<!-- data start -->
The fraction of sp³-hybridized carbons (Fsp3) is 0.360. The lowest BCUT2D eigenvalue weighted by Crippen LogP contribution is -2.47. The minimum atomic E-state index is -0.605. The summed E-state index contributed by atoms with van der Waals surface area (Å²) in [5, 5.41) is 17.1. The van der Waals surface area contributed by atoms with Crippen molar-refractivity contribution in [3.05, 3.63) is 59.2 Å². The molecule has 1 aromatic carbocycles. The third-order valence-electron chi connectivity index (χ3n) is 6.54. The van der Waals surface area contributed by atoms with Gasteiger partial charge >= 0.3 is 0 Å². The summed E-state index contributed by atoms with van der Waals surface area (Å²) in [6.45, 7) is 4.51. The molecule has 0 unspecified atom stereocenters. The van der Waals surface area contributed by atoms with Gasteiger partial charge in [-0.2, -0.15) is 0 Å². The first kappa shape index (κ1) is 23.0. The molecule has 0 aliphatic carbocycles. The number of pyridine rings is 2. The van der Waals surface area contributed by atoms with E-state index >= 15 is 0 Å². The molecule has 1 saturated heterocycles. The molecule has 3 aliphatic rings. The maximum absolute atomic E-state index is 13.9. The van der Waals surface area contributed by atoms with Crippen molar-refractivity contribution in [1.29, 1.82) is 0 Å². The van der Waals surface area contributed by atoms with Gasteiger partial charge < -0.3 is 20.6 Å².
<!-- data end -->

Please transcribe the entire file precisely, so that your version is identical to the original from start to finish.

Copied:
The fraction of sp³-hybridized carbons (Fsp3) is 0.360. The lowest BCUT2D eigenvalue weighted by Crippen LogP contribution is -2.47. The minimum atomic E-state index is -0.605. The summed E-state index contributed by atoms with van der Waals surface area (Å²) in [5, 5.41) is 17.1. The van der Waals surface area contributed by atoms with Crippen molar-refractivity contribution in [3.05, 3.63) is 59.2 Å². The molecule has 1 aromatic carbocycles. The third-order valence-electron chi connectivity index (χ3n) is 6.54. The van der Waals surface area contributed by atoms with Gasteiger partial charge >= 0.3 is 0 Å². The summed E-state index contributed by atoms with van der Waals surface area (Å²) in [6.45, 7) is 4.51. The molecule has 0 unspecified atom stereocenters. The van der Waals surface area contributed by atoms with Gasteiger partial charge in [-0.2, -0.15) is 0 Å². The first kappa shape index (κ1) is 23.0. The molecule has 0 aliphatic carbocycles. The number of pyridine rings is 2. The van der Waals surface area contributed by atoms with E-state index >= 15 is 0 Å². The molecule has 1 saturated heterocycles. The molecule has 3 aliphatic rings. The maximum absolute atomic E-state index is 13.9. The van der Waals surface area contributed by atoms with Crippen molar-refractivity contribution in [1.29, 1.82) is 0 Å². The van der Waals surface area contributed by atoms with Gasteiger partial charge < -0.3 is 20.6 Å².